CS 1005, C Term 2000
Introduction to Programming
HW4 (due Feb. 25)
This page is located at http://www.cs.wpi.edu/~alvarez/CS1005/HW4/
Your task in this assignment is to write a program that accepts
a text file and a positive integer key value as inputs and encrypts
the input file using the key, placing the encrypted result in an
output file. Your program should have a decryption mode that
recovers an encrypted file if the correct key value is provided.
You can get extra credit for reporting problems in the user's
input commands or in processing the files named by the user.
This assignment involves the use of strings, numerical encoding
of characters, and character-level processing of file streams.
The encryption method to be used in this assignment is based on
shifting the integer representation of each character in the input
file by a certain amount. If the shift value were 1, for example,
then an 'A' would become a 'B', an 'i' would become a 'j', and so on.
However, to make it harder for someone who intercepts the encrypted
message to make sense of it, different shift amounts are used for
different characters in the input file depending on their positions
within the file. Therefore, there is really an entire sequence
of shift values, one for each position.
The shift sequence is determined by an initial integer value called
the key, in the following way.
First, the srand ("seed rand") function from the cstdlib library
is called with the initial
key value as its argument. This "seeds" a pseudorandom number generator
which can then be accessed through the function rand() (no arguments).
Successive calls to rand() yield an apparently random sequence of
integers that is actually completely reproducible from the given key
value (this property is needed in order to make decryption possible).
To keep the final shifted character encodings within the range 0-255,
the remainders rand() % 127 are the ones actually used to shift the
character encodings in the manner described above.
- Review the material on strings and streams from recent
lectures and from chapter 9 of Astrachan. Also see section 6.3.5.
Remember that program examples that use strings and file streams
are also available in the appropriate subdirectories of the directory
named /cs/cs1005/ on the CCC Unix network.
- Log into your CCC Unix account.
Create a subdirectory named HW4 inside your personal CS1005 directory,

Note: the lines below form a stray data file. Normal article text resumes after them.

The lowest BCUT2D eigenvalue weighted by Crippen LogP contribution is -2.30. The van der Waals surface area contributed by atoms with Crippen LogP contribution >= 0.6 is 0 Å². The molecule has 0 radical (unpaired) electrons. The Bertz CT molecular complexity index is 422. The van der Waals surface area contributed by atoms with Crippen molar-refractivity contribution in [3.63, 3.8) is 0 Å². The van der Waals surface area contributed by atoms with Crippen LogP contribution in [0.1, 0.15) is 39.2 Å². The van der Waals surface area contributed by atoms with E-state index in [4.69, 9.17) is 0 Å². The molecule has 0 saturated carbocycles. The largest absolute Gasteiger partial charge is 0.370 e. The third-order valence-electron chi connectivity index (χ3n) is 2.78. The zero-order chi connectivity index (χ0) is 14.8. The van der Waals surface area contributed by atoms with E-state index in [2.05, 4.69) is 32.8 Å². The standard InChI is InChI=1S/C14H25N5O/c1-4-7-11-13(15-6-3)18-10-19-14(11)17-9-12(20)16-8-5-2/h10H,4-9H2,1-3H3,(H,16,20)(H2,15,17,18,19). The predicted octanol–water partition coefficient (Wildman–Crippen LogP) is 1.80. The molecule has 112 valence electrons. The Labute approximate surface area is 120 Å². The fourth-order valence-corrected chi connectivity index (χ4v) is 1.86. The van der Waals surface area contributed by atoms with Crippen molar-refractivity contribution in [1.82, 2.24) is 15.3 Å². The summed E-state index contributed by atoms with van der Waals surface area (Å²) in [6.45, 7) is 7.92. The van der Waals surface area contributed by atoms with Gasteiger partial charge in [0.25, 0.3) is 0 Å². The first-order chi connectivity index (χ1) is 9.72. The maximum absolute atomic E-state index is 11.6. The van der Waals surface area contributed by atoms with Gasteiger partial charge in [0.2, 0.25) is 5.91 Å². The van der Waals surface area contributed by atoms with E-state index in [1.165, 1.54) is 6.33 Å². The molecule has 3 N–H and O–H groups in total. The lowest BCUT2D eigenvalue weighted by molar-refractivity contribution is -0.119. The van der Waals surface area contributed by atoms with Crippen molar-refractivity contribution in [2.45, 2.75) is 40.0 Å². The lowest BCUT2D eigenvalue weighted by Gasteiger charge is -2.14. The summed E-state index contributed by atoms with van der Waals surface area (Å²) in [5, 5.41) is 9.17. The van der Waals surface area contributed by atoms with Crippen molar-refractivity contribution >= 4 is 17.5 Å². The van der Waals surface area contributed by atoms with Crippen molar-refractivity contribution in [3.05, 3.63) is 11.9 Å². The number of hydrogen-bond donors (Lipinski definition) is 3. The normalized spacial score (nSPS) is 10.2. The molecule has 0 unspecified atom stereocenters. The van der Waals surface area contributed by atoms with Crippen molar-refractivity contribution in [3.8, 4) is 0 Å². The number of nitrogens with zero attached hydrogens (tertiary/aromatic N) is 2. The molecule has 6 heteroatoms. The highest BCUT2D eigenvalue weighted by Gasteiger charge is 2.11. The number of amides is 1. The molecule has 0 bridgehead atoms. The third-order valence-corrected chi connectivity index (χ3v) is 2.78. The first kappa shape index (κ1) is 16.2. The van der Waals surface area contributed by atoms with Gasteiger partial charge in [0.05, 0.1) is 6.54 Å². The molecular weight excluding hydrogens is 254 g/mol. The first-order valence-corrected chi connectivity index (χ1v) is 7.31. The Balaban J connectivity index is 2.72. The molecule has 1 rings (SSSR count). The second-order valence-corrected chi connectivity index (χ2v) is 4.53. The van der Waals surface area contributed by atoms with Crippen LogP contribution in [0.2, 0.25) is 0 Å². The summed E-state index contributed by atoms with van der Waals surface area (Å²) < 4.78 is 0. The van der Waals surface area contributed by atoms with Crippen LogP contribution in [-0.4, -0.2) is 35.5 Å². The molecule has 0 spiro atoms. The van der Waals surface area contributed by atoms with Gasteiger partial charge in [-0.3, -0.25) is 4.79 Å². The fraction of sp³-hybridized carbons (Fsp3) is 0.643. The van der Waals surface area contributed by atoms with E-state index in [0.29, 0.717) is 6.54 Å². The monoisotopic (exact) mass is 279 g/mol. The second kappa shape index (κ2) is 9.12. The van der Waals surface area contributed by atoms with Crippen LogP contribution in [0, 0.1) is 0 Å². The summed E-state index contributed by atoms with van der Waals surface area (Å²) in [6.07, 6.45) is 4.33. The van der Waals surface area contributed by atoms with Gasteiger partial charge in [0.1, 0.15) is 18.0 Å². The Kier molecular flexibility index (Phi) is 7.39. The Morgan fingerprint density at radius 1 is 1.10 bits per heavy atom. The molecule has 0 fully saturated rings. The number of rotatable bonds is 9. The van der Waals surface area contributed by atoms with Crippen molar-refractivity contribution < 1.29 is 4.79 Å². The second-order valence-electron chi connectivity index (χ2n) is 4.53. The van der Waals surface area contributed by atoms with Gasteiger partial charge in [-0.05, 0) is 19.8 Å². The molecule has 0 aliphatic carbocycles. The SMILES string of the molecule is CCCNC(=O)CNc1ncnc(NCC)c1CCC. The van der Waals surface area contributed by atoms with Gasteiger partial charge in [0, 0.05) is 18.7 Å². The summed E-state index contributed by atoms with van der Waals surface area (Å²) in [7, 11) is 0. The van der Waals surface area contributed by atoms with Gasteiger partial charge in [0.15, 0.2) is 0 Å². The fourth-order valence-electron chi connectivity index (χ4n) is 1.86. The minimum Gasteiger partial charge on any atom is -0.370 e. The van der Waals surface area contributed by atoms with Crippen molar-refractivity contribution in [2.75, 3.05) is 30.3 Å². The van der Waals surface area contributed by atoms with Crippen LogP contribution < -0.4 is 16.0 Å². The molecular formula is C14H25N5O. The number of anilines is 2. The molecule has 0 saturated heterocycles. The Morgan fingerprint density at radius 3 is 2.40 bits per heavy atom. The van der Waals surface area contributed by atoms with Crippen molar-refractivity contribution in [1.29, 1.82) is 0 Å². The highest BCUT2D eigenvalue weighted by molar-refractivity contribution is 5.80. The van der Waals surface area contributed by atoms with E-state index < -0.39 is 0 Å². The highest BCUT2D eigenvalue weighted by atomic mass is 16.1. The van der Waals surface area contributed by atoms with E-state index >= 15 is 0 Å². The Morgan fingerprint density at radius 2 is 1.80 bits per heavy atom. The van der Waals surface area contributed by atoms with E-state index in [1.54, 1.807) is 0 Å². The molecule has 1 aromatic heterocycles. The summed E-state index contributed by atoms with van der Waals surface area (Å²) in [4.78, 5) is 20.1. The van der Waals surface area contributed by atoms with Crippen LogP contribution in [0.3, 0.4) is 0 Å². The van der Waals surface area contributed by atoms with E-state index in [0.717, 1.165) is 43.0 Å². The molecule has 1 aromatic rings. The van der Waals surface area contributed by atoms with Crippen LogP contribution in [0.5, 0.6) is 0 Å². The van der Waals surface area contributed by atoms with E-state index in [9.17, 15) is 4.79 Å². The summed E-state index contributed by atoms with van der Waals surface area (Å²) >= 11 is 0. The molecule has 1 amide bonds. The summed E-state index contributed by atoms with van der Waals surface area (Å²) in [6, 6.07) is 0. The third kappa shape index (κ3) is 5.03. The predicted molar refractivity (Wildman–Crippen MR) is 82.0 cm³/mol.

Keep all files for this assignment in that directory. Files containing
an outline of the main source file hw4.cxx for this assignment as well
as the specification file io.h and implementation file io.cxx for two
needed input/output functions may be found in the
Copy these files to your personal HW4 directory.
- Read the specifications of the functions named GetString
and GetInteger that appear in the header file io.h. Implement these
functions, filling in the function bodies in the implementation
file io.cxx. Do not change the header file io.h. Place any
necessary #include directives at the top of the io.cxx file. Keep
in mind that you can get partial credit for implementing GetInteger
without checking that the input represents a valid positive integer.
- Write an outline of the main() function in hw4.cxx.
Do not change the headers/prototypes of any of the functions in hw4.cxx.
The user should first be prompted to enter the names of the input
and output files, then prompted to choose between encryption and
decryption modes, and then prompted to enter the key value.
If the input values are valid,
the program should attempt to process the files according to the
You may want to postpone implementing the actual file processing,
including encryption and decryption, until you've got a prototype
that approximates the desired interface behavior.
A sample run illustrating the desired interface behavior of the program
may be found here.
- Implement the Encrypt function in hw4.cxx. This function
should declare appropriate ifstream and ofstream objects, bind
them to the input and output files, call srand(key) to initialize